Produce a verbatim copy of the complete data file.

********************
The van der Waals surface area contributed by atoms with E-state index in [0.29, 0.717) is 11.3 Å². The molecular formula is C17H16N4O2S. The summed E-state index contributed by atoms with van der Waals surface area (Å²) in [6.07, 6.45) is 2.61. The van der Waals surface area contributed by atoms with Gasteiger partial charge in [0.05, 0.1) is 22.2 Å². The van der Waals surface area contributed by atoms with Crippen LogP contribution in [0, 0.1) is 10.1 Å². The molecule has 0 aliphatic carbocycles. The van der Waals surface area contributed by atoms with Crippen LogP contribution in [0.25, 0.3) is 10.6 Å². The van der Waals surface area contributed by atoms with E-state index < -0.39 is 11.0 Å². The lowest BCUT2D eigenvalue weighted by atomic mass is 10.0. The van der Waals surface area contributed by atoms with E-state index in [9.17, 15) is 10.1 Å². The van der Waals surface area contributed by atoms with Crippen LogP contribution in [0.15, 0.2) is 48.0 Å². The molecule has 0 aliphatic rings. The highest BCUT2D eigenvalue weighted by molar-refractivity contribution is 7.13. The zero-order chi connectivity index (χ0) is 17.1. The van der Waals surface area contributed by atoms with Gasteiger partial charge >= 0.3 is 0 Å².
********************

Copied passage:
The van der Waals surface area contributed by atoms with E-state index in [0.29, 0.717) is 11.3 Å². The molecular formula is C17H16N4O2S. The summed E-state index contributed by atoms with van der Waals surface area (Å²) in [6.07, 6.45) is 2.61. The van der Waals surface area contributed by atoms with Gasteiger partial charge in [0.05, 0.1) is 22.2 Å². The van der Waals surface area contributed by atoms with Crippen LogP contribution in [0, 0.1) is 10.1 Å². The molecule has 0 aliphatic carbocycles. The van der Waals surface area contributed by atoms with Crippen LogP contribution in [0.25, 0.3) is 10.6 Å². The van der Waals surface area contributed by atoms with E-state index < -0.39 is 11.0 Å². The lowest BCUT2D eigenvalue weighted by atomic mass is 10.0. The van der Waals surface area contributed by atoms with E-state index in [9.17, 15) is 10.1 Å². The van der Waals surface area contributed by atoms with Crippen LogP contribution in [0.15, 0.2) is 48.0 Å². The molecule has 0 aliphatic rings. The highest BCUT2D eigenvalue weighted by molar-refractivity contribution is 7.13. The zero-order chi connectivity index (χ0) is 17.1. The van der Waals surface area contributed by atoms with Gasteiger partial charge >= 0.3 is 0 Å².